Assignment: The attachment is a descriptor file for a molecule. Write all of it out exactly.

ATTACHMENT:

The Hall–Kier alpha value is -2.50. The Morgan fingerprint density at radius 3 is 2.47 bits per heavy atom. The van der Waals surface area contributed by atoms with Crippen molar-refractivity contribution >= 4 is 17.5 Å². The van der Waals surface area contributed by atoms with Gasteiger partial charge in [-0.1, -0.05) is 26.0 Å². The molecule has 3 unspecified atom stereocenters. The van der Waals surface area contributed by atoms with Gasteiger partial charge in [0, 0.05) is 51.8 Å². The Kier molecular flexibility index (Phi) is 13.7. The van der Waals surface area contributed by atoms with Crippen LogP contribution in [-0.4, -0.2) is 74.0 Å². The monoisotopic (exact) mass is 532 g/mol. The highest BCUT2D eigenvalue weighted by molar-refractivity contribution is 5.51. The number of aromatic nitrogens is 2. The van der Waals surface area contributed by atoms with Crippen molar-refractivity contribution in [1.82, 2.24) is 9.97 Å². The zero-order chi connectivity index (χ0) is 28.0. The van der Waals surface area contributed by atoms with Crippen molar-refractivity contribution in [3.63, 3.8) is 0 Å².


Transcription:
The Hall–Kier alpha value is -2.50. The Morgan fingerprint density at radius 3 is 2.47 bits per heavy atom. The van der Waals surface area contributed by atoms with Crippen molar-refractivity contribution >= 4 is 17.5 Å². The van der Waals surface area contributed by atoms with Gasteiger partial charge in [-0.1, -0.05) is 26.0 Å². The molecule has 3 unspecified atom stereocenters. The van der Waals surface area contributed by atoms with Gasteiger partial charge in [0, 0.05) is 51.8 Å². The Kier molecular flexibility index (Phi) is 13.7. The van der Waals surface area contributed by atoms with Crippen LogP contribution in [-0.4, -0.2) is 74.0 Å². The monoisotopic (exact) mass is 532 g/mol. The highest BCUT2D eigenvalue weighted by molar-refractivity contribution is 5.51. The number of aromatic nitrogens is 2. The van der Waals surface area contributed by atoms with Crippen molar-refractivity contribution in [1.82, 2.24) is 9.97 Å². The zero-order chi connectivity index (χ0) is 28.0. The van der Waals surface area contributed by atoms with Crippen molar-refractivity contribution in [3.63, 3.8) is 0 Å².